Hybrid Home/Work Arrangement Trend Calls For A Cool Home Office

Architecture, Design, Leslieville/Riverside, Real Estate


During the pandemic, out of necessity, we quickly pivoted to work-from-home arrangements, some of which were functional – but not necessarily comfortable, or even practical in the long term (how many of you set up shop at the dining table, with your partner holding Zoom meetings at the other end? Show of hands?).

Years later, although we have returned to life as normal, work-from-home is here to stay; employees and employers alike have learned that it is possible – and productive – to work outside of a corporate office environment.

That means that our spaces must be conducive to working from home, regardless of whether we’re on full-time or hybrid schedules. Because of this, having dedicated home office space is now high on the list for dwell hunters, so including this feature as a dedicated zone (or demonstrating what space is adaptable) is something to show Buyers – because it’s something they are willing to pay a premium for.




Work From Home: The Stats

While many companies have directed employees back to work, at least part-time, lots of the workforce are still either semi or fully remote.

I wrote about the beginnings of the trendline post-pandemic in 2022 in this post,  BLeisure, WFH, & An IKEA Hack, which also explored the emergence of BLeisure, where remote employees can truly embrace work/life balance by working remotely in a vacation destination of their choice. Have WI-FI, will travel!

As to where we are at today, recent data from Statistics Canada shows that, although down from highs during the lockdowns of 2020, 20 percent of the workforce is still working from home. And not surprisingly, the ability to telework varies across industries, and further – regionally.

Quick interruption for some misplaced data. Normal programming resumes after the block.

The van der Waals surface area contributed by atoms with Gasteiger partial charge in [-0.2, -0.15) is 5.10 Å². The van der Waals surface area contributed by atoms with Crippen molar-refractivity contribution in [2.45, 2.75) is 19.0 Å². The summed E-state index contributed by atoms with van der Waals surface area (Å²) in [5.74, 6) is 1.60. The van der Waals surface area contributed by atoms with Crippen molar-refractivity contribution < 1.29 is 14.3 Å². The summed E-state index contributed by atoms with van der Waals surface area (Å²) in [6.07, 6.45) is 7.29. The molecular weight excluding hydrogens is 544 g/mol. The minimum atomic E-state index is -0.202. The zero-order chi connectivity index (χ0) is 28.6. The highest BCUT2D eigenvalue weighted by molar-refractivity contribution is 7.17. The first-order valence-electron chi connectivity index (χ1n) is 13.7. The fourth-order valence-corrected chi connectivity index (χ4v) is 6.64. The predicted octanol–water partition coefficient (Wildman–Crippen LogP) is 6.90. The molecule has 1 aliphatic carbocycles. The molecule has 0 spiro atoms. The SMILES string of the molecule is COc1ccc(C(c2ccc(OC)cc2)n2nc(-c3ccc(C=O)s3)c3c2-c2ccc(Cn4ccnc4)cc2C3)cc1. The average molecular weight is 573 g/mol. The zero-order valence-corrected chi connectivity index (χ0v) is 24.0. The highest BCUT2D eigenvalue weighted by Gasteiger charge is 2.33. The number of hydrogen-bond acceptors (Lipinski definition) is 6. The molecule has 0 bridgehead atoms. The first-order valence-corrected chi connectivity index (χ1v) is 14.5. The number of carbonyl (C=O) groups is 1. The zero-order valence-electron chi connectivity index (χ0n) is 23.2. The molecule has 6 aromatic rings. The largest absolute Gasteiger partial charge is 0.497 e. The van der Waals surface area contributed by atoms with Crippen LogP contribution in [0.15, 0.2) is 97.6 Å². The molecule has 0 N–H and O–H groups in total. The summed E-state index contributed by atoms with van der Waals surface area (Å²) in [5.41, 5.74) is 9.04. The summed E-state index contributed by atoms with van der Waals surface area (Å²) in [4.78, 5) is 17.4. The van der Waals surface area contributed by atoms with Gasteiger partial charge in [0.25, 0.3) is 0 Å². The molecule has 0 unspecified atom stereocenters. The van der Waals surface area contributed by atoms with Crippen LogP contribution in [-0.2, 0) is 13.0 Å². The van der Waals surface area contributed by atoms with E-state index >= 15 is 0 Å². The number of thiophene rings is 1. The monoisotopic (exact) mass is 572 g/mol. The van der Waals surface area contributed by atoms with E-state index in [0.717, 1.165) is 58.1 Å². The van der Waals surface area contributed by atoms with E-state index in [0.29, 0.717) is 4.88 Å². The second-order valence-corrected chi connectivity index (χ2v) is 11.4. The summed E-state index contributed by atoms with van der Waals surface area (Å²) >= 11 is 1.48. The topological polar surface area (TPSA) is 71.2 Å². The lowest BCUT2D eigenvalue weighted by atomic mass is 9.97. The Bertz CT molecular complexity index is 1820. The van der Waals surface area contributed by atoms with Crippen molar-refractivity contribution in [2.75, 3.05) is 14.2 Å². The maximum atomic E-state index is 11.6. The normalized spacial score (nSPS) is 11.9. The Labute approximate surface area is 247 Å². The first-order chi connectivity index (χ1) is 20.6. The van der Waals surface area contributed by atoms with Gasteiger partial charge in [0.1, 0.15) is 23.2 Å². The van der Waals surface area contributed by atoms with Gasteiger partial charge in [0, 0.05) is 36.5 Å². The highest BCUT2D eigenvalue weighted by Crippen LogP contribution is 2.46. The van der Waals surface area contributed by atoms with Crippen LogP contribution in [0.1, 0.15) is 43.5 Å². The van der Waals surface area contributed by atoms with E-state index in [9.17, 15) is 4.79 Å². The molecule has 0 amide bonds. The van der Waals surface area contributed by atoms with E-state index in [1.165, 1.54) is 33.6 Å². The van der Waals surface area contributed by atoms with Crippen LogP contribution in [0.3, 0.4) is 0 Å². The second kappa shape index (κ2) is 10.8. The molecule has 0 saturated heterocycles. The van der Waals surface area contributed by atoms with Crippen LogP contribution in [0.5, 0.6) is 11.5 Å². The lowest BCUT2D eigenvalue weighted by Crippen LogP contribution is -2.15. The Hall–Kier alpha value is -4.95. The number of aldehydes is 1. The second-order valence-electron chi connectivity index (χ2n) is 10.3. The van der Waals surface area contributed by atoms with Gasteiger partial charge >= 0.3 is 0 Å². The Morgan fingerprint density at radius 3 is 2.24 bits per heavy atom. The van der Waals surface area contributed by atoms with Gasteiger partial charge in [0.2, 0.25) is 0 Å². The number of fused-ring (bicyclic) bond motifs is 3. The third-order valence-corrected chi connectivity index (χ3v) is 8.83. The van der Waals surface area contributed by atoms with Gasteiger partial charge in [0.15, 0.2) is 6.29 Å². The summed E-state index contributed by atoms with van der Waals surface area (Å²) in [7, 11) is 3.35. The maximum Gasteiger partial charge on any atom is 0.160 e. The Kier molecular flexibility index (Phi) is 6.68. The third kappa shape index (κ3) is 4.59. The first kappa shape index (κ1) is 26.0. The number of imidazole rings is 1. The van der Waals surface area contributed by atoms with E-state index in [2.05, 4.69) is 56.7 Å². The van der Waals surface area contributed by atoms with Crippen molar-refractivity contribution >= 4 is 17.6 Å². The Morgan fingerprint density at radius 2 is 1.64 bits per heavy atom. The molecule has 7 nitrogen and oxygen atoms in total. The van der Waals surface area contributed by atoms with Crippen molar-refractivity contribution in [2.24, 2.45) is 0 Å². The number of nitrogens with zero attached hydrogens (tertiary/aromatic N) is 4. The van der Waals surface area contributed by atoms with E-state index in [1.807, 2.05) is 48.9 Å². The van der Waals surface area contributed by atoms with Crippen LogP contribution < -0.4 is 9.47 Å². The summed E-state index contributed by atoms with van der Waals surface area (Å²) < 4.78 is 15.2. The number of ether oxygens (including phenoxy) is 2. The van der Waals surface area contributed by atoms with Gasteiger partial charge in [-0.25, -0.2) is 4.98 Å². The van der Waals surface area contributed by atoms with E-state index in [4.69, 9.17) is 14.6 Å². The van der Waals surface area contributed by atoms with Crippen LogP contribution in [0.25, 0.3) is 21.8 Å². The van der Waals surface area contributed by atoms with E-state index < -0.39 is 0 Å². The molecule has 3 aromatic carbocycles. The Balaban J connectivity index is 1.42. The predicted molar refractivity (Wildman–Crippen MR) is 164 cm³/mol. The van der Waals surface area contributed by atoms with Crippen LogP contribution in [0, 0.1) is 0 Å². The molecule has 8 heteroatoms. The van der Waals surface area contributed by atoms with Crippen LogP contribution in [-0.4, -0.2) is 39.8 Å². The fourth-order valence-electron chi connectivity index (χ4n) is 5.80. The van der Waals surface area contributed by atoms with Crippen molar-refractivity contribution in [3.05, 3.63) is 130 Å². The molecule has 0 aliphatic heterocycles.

The data also shows that, based on their experience at home during the pandemic, workers largely feel that they can be as productive at home as in a traditional office setting, but that today, worker desires for telework are quite diverse.

Notably, while full-time remote work has dropped, hybrid work arrangements have consistently been trending upwards since 2022.

Another Stats Can report – referred to in the Global News article “These Are The Canadians Most Likely To Have A Hybrid Work Arrangement: StatCan“, shows that parents of young children comprise the largest section of the workforce using a hybrid work arrangement, because of the flexibility with scheduling and how the work arrangement figures into work/life balance.

Hybrid working strikes a welcome balance between the benefits of telework, and still actively meeting in person, which helps to foster work culture and more.

This report from Cisco – “No Longer Just A ‘Perk’: Cisco Survey Finds Canadians Now Expect Flexible, Hybrid Work” – shows just how significant hybrid work opportunity has become, with 81 percent of respondents saying having flexible work policies, including hybrid work, affect their chances of staying with a company.

Flexibility to telework has risen to the second priority for workers when choosing a job, just behind salary.

What this says is that not only is hybrid work here to stay, but it is also an expectation for workers, as opposed to a perk or benefit.




Choosing A Home That Supports WFH